Mumbai: India will switch to a round-the-year mechanism for accepting exploration bids in less than 18 months, graduating from the current regime of periodic auction of government-nominated blocks.
Calling the switch to open acreage licensing policy, or OALP, “a natural progression”, V.K. Sibal, the regulator for hydrocarbon exploration and production, or E&P, activities, said the regulatory body—the Directorate General of Hydrocarbons, or DGH—will get the information database ready by December and have the entire mechanism in place by 2010.
“By the second half of 2010, OALP should” be in force, Sibal said. Canada and the UK are among the countries that offer acreage for E&P on an open basis, he added.
Though it is too early to assess the impact of this change on government revenues, the new licensing regime will eliminate micro-management by the regulator of the block auction process under the current new exploration licensing policy, or Nelp, besides giving greater flexibility to operators.
Thinking ahead: Director general of hydrocarbons V.K. Sibal. PIB
Incidentally, India has just started its eighth Nelp round in which 70 blocks are on offer. The petroleum ministry will hold roadshows in Houston, Calgary, London, Perth and Brisbane to sell these blocks over the next six weeks. The seven rounds, starting 1998, have offered 256 blocks till now with a total committed investment of $11.9 billion (Rs57,477 crore), according to minister for petroleum and natural gas Murli Deora.
Not many sector experts are excited by this impending policy initiative and a few of them said they will wait and see if the change is effected. Though the OALP concept has been on DGH’s drawing board for years, the regulator has specified a firm deadline for the first time.
A prerequisite for the transition to OALP is a national data repository.
This will act as a public pool of crucial raw information on geological and geochemical characteristics, a key information input for those looking for potential hydrocarbon reservoirs.
The new regime means “any explorer can bid for any unallocated area at any time”, with the blocks not being predefined, according to a working paper on the issue by the Association of Oil and Gas Operators in India, or AOGO, an industry body with 22 members.
“These (blocks) are user-defined by the first party envisaging interest in the area,” the paper adds, implying any operator can scrutinize the data pool to chalk out its own block outline.
The regulator will assess the bid made by this operator, call in any competing bids and, finally, decide whether to grant it or not.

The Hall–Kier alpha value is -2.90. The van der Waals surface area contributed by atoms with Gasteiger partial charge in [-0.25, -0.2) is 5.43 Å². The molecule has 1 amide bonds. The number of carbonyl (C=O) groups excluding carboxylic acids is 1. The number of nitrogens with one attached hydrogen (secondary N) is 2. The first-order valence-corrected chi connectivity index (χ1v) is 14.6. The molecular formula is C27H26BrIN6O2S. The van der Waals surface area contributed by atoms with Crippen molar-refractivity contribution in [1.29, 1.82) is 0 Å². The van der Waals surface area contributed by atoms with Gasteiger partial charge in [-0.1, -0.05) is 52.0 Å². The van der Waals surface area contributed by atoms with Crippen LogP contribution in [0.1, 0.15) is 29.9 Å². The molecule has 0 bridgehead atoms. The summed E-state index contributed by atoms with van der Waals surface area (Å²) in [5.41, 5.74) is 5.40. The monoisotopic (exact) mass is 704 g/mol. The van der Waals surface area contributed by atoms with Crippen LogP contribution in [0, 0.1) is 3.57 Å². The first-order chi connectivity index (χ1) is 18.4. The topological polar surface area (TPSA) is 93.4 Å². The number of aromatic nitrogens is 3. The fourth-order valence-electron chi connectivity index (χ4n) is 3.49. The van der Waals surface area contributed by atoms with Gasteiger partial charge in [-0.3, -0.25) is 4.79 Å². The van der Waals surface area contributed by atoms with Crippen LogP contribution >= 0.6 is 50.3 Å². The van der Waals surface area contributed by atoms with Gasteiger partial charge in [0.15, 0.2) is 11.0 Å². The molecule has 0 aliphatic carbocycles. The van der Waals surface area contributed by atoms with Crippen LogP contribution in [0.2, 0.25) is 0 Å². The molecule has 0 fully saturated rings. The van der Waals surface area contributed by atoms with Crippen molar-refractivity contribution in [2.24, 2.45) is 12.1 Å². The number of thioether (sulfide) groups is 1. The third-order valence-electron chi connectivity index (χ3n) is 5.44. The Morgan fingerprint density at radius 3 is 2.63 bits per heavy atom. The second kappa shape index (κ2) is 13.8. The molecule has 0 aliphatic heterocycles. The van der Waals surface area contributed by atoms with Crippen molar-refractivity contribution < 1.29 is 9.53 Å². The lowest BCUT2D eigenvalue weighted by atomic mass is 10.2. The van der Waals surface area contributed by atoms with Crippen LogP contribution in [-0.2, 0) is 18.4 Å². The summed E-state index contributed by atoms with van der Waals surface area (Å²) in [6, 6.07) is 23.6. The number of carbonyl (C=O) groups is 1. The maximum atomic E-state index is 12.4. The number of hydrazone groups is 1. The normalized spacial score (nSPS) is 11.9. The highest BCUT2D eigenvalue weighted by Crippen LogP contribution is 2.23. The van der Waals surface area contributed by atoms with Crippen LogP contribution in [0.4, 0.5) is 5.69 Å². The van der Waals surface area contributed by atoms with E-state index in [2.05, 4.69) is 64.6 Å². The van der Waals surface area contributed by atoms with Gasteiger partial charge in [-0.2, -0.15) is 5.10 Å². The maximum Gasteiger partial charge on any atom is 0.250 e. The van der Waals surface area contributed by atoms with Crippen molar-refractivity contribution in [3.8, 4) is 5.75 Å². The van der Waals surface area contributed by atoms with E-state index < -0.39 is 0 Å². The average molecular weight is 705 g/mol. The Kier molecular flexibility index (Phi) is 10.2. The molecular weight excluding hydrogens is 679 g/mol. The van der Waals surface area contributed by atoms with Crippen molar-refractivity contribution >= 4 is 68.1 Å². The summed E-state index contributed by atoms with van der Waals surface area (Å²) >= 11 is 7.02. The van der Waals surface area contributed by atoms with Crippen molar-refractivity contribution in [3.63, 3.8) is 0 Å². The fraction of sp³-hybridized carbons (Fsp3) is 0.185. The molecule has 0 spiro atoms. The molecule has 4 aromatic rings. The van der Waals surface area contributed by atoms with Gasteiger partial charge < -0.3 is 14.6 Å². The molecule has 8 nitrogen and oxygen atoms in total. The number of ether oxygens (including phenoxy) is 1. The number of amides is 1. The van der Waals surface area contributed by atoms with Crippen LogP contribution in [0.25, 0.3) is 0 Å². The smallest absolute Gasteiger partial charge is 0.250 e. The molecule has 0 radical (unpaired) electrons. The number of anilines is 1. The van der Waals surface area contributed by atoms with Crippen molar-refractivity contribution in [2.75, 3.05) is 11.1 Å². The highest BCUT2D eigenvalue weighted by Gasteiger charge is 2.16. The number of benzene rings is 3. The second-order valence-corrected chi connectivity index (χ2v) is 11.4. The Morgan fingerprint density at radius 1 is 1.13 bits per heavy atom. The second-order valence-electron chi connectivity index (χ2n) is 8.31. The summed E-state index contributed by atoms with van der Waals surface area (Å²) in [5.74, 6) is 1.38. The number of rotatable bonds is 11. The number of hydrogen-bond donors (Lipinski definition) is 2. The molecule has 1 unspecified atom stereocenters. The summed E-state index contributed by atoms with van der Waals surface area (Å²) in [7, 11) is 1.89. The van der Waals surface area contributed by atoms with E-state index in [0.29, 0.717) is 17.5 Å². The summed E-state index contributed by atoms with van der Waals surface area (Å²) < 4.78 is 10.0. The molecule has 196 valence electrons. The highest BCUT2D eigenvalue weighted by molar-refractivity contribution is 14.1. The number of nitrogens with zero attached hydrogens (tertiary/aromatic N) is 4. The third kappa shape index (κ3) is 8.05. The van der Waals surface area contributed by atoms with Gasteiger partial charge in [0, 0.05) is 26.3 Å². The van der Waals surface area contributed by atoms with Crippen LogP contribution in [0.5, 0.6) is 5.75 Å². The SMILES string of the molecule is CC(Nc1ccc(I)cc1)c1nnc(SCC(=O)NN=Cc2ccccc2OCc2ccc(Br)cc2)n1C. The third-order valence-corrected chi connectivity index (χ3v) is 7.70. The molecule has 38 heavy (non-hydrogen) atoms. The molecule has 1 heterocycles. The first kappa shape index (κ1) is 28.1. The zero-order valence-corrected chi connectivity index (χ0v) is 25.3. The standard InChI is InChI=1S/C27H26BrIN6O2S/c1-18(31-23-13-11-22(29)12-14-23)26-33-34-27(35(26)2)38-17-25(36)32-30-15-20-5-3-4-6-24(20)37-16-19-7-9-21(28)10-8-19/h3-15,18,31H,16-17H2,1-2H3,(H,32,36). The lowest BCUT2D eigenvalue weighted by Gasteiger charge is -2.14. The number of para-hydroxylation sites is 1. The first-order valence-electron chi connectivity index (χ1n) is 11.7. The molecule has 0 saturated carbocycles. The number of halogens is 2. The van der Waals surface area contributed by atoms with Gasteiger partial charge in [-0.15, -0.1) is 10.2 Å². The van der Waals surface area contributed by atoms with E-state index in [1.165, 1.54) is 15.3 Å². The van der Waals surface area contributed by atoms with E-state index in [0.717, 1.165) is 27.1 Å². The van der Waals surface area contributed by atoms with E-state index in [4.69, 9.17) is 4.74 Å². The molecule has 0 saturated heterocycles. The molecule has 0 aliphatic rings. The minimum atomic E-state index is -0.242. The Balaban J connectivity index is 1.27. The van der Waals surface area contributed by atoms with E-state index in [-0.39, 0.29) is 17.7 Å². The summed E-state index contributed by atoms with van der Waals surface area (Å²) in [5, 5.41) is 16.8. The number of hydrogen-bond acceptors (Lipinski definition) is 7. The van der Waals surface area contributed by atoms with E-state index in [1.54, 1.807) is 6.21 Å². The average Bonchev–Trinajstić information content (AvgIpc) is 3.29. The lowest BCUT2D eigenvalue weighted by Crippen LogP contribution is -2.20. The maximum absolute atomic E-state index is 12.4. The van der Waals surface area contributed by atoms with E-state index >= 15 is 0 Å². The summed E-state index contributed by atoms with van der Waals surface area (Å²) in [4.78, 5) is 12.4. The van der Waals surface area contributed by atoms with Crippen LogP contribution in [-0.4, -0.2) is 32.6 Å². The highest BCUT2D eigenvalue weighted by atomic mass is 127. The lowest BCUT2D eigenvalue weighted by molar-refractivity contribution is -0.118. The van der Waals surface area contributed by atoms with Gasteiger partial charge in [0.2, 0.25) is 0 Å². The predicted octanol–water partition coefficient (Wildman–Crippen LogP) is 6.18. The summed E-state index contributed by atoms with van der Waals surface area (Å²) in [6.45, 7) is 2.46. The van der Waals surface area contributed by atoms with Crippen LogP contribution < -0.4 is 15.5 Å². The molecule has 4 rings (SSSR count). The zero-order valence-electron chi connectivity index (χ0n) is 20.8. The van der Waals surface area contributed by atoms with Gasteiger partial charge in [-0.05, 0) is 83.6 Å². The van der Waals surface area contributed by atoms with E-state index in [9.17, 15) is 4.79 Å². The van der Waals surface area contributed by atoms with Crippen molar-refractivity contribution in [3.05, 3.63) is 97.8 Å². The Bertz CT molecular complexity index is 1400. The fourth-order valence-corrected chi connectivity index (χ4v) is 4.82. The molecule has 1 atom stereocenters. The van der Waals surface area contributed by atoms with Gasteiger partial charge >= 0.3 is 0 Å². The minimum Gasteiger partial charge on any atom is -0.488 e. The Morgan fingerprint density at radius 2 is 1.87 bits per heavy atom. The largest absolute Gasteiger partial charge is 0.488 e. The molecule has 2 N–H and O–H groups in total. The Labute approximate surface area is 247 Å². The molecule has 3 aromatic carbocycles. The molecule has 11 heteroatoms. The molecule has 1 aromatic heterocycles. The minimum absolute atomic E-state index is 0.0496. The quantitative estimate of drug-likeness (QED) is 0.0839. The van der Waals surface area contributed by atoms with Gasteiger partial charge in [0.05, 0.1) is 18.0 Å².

This is in sharp contrast to the current Nelp system in which the regulator draws up a a list of certain number of blocks at certain intervals, provides geological information and goes around pitching these to global E&P operators.
“OALP permits every company to study and specialize in certain geographies if they so wish, making the entire country open for E&P. Right now, companies are limited to what the DGH puts out,” said Ashu Sagar, AOGO’s secretary general.
This regime gives operators “flexibility in block location, size and project financing” by creating multiple opportunities that “can be staggered over time instead of making over-aggressive bids in Nelp rounds”, said a Mumbai-based analyst at a domestic brokerage, who did not want to be identified.
“Also, companies can extend their block boundaries if they find that the hydrocarbon channels in their designated blocks are extending to nearby underground rock layers, and the adjoining areas are open,” said Sagar, adding that this open acreage policy has been languishing for a long time and will be hard to implement unless “there is a champion in the administration for implementing this system, and a computer system for storage and retrieval of data is set up”.
Critics of Nelp say the initiative has not seen any significant participation from global E&P operators in the last two rounds, with Mukesh Ambani’s Reliance Industries Ltd and state-owned Oil and Natural Gas Corp. Ltd winning at least half of the blocks and nearly three-quarters of acreage put under the hammer.
This too could change with OALP, with smaller or newer players entering when they have the resources to do so.
But the big operators might need more incentive than that. “We don’t know what percentage of the total area with potential hydrocarbon reserves in the country has already been handed out under the Nelp rounds and, by implication, what’s left,” said a Mumbai-based analyst with a global brokerage and investment bank, who did not want to be identified.
According to Sibal, about 830,000 sq. km of potential hydrocarbon reserves are left and can be explored under OALP.